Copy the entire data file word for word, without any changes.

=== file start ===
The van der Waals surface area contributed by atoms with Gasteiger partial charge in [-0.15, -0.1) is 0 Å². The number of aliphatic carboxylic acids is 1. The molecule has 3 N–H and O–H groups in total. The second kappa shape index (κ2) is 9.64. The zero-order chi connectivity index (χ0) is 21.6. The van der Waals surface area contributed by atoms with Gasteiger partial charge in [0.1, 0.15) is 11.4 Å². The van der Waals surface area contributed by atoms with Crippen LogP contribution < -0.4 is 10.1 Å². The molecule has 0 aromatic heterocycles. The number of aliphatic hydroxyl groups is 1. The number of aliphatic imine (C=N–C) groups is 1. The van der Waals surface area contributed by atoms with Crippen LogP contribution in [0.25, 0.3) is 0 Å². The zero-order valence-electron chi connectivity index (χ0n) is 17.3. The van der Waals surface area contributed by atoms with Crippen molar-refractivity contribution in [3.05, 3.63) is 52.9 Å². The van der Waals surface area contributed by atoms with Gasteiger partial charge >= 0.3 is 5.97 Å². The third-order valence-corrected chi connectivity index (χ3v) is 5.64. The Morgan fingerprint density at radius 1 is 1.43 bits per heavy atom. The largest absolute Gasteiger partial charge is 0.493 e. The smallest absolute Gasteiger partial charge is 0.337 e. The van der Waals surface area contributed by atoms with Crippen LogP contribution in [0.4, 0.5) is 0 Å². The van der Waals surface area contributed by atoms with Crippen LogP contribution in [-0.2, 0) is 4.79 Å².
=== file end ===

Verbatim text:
The van der Waals surface area contributed by atoms with Gasteiger partial charge in [-0.15, -0.1) is 0 Å². The number of aliphatic carboxylic acids is 1. The molecule has 3 N–H and O–H groups in total. The second kappa shape index (κ2) is 9.64. The zero-order chi connectivity index (χ0) is 21.6. The van der Waals surface area contributed by atoms with Gasteiger partial charge in [0.1, 0.15) is 11.4 Å². The van der Waals surface area contributed by atoms with Crippen LogP contribution < -0.4 is 10.1 Å². The molecule has 0 aromatic heterocycles. The number of aliphatic hydroxyl groups is 1. The number of aliphatic imine (C=N–C) groups is 1. The van der Waals surface area contributed by atoms with Crippen LogP contribution in [0.25, 0.3) is 0 Å². The zero-order valence-electron chi connectivity index (χ0n) is 17.3. The van der Waals surface area contributed by atoms with Crippen molar-refractivity contribution in [3.05, 3.63) is 52.9 Å². The van der Waals surface area contributed by atoms with Gasteiger partial charge >= 0.3 is 5.97 Å². The third-order valence-corrected chi connectivity index (χ3v) is 5.64. The Morgan fingerprint density at radius 1 is 1.43 bits per heavy atom. The largest absolute Gasteiger partial charge is 0.493 e. The smallest absolute Gasteiger partial charge is 0.337 e. The van der Waals surface area contributed by atoms with Crippen LogP contribution in [0.4, 0.5) is 0 Å². The van der Waals surface area contributed by atoms with Crippen LogP contribution in [-0.2, 0) is 4.79 Å².